8. On 20 Jan. a committee consisting of one member from each state was appointed to consider “the conduct of the late and present commissioners of these states in Europe,” its creation prompted by a letter from Silas Deane. Elbridge Gerry represented Massachusetts (
The committee's report, made on 24 March, was accompanied by statements of charges, together with their sources, that had been made against Deane, Arthur Lee, Franklin, Ralph Izard, JA, and William Lee. Although the report itself enumerated the names of the commissioners and their assignments, Arts. 3 and 4 of the report, which mentioned complaints against them and “suspicions and animosities” among them, referred only to “the said Commissioners” (same, 13:363–368).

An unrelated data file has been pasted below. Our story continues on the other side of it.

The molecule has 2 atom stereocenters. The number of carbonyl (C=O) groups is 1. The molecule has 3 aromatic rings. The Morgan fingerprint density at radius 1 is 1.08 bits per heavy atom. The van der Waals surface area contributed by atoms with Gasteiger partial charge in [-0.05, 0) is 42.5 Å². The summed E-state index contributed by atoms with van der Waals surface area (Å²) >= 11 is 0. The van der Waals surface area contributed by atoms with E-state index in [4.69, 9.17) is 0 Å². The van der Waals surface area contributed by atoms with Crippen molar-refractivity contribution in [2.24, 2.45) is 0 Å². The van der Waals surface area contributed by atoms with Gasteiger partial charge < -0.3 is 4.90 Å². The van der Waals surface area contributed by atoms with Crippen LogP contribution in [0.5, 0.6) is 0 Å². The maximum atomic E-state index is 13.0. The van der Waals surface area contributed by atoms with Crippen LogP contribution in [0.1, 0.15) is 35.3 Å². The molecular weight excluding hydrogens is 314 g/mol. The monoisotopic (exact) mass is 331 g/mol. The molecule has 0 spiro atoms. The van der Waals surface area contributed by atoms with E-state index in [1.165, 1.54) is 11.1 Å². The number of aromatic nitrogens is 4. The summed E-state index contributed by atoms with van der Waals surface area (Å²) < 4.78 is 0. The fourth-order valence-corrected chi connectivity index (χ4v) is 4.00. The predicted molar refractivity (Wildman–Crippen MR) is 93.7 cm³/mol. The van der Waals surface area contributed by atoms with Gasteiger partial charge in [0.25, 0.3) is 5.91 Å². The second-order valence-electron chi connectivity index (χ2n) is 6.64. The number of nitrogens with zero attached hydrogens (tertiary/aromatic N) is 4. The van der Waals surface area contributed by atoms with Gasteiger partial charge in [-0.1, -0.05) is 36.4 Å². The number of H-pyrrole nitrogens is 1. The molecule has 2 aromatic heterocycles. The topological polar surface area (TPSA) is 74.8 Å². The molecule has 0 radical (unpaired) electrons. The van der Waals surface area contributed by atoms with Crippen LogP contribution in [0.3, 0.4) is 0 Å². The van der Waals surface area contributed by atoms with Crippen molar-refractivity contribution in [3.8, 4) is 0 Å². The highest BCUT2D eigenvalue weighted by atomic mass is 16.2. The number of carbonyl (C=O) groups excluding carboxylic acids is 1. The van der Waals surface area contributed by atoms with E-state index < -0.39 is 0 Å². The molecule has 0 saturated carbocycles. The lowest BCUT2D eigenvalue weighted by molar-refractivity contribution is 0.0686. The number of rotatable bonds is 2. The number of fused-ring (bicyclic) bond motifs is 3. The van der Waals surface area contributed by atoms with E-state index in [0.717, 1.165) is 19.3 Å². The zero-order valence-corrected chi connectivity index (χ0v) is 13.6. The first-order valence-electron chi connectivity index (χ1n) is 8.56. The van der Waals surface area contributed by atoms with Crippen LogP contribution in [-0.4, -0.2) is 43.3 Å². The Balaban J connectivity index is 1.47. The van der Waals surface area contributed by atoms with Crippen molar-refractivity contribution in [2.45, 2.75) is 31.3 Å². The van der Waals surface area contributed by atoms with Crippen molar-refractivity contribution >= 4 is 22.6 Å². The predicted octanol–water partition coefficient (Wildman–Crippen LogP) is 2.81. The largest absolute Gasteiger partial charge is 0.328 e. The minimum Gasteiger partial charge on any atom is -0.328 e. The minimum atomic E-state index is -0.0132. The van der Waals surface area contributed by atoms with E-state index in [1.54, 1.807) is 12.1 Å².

The congress debated the report off and on over several weeks until 20 April, when the key issue became whose names should be specifically included in Art. 4 of the report. Gerry sought to have the phrase “some of” inserted before “late and present” Commissioners, but his motion lost. Then, without a vote count, the congress agreed to insert Franklin's name as one of those among whom “suspicions and animosities” had arisen. Following the vote, the congress, signifying its decision by yeas and nays in each case, added the names of all the other Commissioners except JA. New Hampshire, Connecticut, Maryland, and Virginia voted to include JA, but New York, Pennsylvania, and North and South Carolina were firmly opposed, and Massachusetts' vote (as well as Rhode Island's) was divided, Samuel Adams and Lovell voting to include his name; thus the attempt to include JA in the final resolve failed. Adams and Lovell then tried, unsuccessfully, to postpone any vote on the clause as amended to include the names of the five Commissioners (same, 13:479–487). Naturally, JA was astonished that his two friends voted to have his name included.